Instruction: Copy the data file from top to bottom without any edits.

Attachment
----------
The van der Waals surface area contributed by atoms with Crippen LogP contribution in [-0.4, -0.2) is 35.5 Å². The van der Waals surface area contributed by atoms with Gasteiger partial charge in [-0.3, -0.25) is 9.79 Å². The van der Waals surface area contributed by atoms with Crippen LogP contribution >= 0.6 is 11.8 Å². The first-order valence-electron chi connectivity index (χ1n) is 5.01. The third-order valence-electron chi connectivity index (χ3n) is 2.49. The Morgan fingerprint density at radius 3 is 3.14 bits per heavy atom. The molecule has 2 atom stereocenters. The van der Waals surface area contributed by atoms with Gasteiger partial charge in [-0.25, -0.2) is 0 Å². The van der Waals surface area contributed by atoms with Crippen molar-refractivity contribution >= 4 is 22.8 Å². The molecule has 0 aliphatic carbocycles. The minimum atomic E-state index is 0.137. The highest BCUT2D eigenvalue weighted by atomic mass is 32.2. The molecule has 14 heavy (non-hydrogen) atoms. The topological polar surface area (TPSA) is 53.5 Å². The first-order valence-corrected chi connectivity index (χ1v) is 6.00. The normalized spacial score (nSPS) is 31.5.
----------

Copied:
The van der Waals surface area contributed by atoms with Crippen LogP contribution in [-0.4, -0.2) is 35.5 Å². The van der Waals surface area contributed by atoms with Gasteiger partial charge in [-0.3, -0.25) is 9.79 Å². The van der Waals surface area contributed by atoms with Crippen LogP contribution >= 0.6 is 11.8 Å². The first-order valence-electron chi connectivity index (χ1n) is 5.01. The third-order valence-electron chi connectivity index (χ3n) is 2.49. The Morgan fingerprint density at radius 3 is 3.14 bits per heavy atom. The molecule has 2 atom stereocenters. The van der Waals surface area contributed by atoms with Gasteiger partial charge in [-0.25, -0.2) is 0 Å². The van der Waals surface area contributed by atoms with Crippen molar-refractivity contribution >= 4 is 22.8 Å². The molecule has 0 aliphatic carbocycles. The minimum atomic E-state index is 0.137. The highest BCUT2D eigenvalue weighted by atomic mass is 32.2. The molecule has 14 heavy (non-hydrogen) atoms. The topological polar surface area (TPSA) is 53.5 Å². The first-order valence-corrected chi connectivity index (χ1v) is 6.00. The normalized spacial score (nSPS) is 31.5.